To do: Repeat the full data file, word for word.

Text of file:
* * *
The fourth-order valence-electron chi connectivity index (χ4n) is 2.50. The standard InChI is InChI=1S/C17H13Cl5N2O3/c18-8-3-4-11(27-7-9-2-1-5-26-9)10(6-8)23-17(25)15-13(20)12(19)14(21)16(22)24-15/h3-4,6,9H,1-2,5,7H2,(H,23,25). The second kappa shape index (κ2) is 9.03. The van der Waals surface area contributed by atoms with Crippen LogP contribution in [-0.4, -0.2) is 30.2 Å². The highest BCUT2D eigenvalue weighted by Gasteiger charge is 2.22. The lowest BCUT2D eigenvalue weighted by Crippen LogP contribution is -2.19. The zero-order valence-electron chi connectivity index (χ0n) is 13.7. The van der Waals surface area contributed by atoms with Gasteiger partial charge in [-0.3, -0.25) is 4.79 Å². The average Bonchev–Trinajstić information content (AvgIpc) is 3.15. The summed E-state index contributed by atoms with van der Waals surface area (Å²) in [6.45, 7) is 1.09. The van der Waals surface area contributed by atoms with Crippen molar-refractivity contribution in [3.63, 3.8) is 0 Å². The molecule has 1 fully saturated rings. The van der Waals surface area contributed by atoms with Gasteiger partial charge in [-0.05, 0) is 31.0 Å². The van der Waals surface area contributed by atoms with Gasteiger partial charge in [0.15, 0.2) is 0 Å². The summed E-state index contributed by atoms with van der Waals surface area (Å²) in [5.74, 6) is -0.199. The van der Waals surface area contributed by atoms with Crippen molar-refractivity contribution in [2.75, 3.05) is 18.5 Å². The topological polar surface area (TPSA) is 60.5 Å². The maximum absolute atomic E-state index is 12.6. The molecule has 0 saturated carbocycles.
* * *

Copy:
The fourth-order valence-electron chi connectivity index (χ4n) is 2.50. The standard InChI is InChI=1S/C17H13Cl5N2O3/c18-8-3-4-11(27-7-9-2-1-5-26-9)10(6-8)23-17(25)15-13(20)12(19)14(21)16(22)24-15/h3-4,6,9H,1-2,5,7H2,(H,23,25). The second kappa shape index (κ2) is 9.03. The van der Waals surface area contributed by atoms with Crippen LogP contribution in [-0.4, -0.2) is 30.2 Å². The highest BCUT2D eigenvalue weighted by Gasteiger charge is 2.22. The lowest BCUT2D eigenvalue weighted by Crippen LogP contribution is -2.19. The zero-order valence-electron chi connectivity index (χ0n) is 13.7. The van der Waals surface area contributed by atoms with Gasteiger partial charge in [-0.3, -0.25) is 4.79 Å². The average Bonchev–Trinajstić information content (AvgIpc) is 3.15. The summed E-state index contributed by atoms with van der Waals surface area (Å²) in [6.45, 7) is 1.09. The van der Waals surface area contributed by atoms with Crippen molar-refractivity contribution in [3.63, 3.8) is 0 Å². The molecule has 1 fully saturated rings. The van der Waals surface area contributed by atoms with Gasteiger partial charge in [-0.05, 0) is 31.0 Å². The van der Waals surface area contributed by atoms with Gasteiger partial charge in [0.15, 0.2) is 0 Å². The summed E-state index contributed by atoms with van der Waals surface area (Å²) in [5.74, 6) is -0.199. The van der Waals surface area contributed by atoms with Crippen molar-refractivity contribution in [2.75, 3.05) is 18.5 Å². The topological polar surface area (TPSA) is 60.5 Å². The maximum absolute atomic E-state index is 12.6. The molecule has 0 saturated carbocycles.